What Are the Downsides to the Way We Tell Stories?
Matthew Salesses Guests on the Book Dreams Podcast
Book Dreams is a podcast for everyone who loves books and misses English class. Co-hosted by Julie Sternberg and Eve Yohalem, Book Dreams releases new episodes every Thursday. Each episode explores book-related topics you can’t stop thinking about—whether you know it yet or not.
What are the downsides to the way we tell stories? Do we need to reimagine the craft of writing and the way it’s taught? This week on Book Dreams, author and professor Matthew Salesses talks to Eve and Julie about how the format of traditional writing workshops was defined by straight, white, able, cis men; how greater diversity in workshops today necessitates a more mindful and empowered approach to the teaching of writing; and how we, as readers and writers, can break free of the oppressive cycles of privileged assumptions and expectations.
Julie: Do you have any idea why the [usual writing workshop] model [where the author must keep silent for most of the time] came to be? Was it about power?
Matthew: I have a pet theory. It’s that when you take, you know, 12 middle-class Christian Protestants probably, white, straight, able, cis men, and they’ve been reading almost exactly the same canon of literature, and you put them in a room—and they’re also kind of empowered in outside life all the time, right? They’re used to being able to speak their mind and being heard. Then it might make sense in a workshop setting to have somebody in that position of power in their outside lives be silent and listen to other people who actually represent exactly their ideal audience and who have a very similar background and literary taste.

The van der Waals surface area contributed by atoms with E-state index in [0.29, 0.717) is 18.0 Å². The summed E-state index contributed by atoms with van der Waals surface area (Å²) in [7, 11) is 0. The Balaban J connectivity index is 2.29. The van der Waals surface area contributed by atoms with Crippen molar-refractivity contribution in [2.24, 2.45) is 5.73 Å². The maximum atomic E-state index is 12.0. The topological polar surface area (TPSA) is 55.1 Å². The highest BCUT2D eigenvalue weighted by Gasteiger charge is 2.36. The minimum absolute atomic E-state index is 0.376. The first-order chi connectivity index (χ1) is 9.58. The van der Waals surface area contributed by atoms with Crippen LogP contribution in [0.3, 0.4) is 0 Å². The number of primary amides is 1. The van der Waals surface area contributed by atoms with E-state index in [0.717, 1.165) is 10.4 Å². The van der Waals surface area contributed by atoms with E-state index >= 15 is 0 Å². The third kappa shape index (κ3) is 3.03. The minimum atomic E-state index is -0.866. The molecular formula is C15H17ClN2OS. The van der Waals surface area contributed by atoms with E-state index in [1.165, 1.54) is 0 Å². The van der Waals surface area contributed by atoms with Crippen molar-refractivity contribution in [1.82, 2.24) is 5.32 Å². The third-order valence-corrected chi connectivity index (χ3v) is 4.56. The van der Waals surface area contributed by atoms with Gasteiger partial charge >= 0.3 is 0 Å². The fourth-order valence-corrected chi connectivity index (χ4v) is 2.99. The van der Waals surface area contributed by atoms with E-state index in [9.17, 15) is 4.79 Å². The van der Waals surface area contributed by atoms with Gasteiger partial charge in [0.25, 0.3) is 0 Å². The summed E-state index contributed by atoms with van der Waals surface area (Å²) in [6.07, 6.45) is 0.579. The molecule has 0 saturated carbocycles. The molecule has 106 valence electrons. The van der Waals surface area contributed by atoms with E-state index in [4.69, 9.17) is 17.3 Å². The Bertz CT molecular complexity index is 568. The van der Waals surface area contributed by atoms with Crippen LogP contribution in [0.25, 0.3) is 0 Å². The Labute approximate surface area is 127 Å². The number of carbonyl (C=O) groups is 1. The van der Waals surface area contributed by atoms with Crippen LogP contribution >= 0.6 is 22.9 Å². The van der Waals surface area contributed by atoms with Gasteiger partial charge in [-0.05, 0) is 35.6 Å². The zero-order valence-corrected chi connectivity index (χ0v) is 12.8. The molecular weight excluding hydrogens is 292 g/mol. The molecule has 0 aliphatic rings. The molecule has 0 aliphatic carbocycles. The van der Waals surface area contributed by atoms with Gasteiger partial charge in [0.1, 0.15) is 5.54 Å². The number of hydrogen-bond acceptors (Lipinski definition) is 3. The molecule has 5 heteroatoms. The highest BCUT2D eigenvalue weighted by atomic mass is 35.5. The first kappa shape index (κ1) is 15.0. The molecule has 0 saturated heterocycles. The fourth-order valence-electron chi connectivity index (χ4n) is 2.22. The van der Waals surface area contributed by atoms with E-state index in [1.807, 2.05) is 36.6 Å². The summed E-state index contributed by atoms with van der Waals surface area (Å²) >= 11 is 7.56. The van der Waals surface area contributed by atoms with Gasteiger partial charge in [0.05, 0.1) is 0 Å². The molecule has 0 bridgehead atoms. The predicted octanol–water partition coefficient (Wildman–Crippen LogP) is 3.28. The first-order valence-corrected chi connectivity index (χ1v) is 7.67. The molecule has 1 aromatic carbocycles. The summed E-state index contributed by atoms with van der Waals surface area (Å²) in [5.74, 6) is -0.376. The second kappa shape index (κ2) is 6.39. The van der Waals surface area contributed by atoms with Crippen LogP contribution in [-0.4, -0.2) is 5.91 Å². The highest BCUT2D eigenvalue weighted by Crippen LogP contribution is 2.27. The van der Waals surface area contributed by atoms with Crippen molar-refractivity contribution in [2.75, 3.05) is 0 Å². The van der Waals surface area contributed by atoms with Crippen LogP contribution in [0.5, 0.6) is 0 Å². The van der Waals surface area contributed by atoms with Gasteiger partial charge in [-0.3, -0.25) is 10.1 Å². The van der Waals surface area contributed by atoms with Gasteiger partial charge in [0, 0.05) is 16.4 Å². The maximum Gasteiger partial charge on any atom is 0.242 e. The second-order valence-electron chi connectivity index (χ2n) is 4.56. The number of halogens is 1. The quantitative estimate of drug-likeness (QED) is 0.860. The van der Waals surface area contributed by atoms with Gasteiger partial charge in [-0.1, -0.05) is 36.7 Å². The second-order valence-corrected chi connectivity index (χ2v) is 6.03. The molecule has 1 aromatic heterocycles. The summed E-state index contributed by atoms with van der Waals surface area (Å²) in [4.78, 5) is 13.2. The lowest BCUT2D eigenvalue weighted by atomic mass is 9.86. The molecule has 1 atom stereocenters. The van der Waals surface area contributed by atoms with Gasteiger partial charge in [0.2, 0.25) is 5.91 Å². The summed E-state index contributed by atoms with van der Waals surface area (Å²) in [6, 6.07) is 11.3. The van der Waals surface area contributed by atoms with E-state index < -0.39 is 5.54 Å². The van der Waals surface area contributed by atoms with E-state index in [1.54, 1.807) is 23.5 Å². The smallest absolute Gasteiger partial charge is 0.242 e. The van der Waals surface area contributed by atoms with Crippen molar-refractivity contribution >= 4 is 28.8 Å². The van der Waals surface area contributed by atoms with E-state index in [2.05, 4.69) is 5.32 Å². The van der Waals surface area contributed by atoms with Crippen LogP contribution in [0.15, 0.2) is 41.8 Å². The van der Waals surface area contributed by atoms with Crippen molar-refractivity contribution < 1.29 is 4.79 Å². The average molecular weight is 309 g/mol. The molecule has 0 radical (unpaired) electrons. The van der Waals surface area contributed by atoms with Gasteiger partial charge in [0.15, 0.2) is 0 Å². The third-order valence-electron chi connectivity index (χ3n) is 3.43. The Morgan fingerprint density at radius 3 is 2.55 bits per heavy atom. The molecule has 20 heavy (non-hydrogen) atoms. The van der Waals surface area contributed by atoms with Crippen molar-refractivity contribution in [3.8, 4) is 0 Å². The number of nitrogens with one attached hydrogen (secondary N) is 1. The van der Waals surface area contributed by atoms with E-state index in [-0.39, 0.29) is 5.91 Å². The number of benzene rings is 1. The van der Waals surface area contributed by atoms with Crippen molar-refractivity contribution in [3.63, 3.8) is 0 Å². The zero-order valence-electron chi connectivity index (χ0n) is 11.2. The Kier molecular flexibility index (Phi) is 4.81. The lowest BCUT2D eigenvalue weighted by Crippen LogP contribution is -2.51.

That model maybe makes sense in that situation. It’s just that we have moved so far past that, and workshops are far more diverse. One of its greatest tools is its diversity, which is really hurt by the silence model.
Another large reason I think is just the writer’s workshop was trying to establish its place within academia. It was trying to establish a set of rules that could be easily recreated from workshop to workshop. And those kinds of things are so wrapped up in institutional power and the power of a dominant majority that it’s kind of no question that it might get [set] into the workshop.
Matthew Salesses is the author of Craft in the Real World: Rethinking Fiction Writing and Workshopping, a national bestseller and Esquire Best Book of 2021. He’s also the author of the bestselling novel The Hundred-Year Flood; and the PEN/Faulkner Finalist Disappear Doppelgänger Disappear. His previous books include I’m Not Saying, I’m Just Saying; Different Racisms: On Stereotypes, the Individual, and Asian American Masculinity; and The Last Repatriate. Salesses is an Assistant Professor of English at Coe College.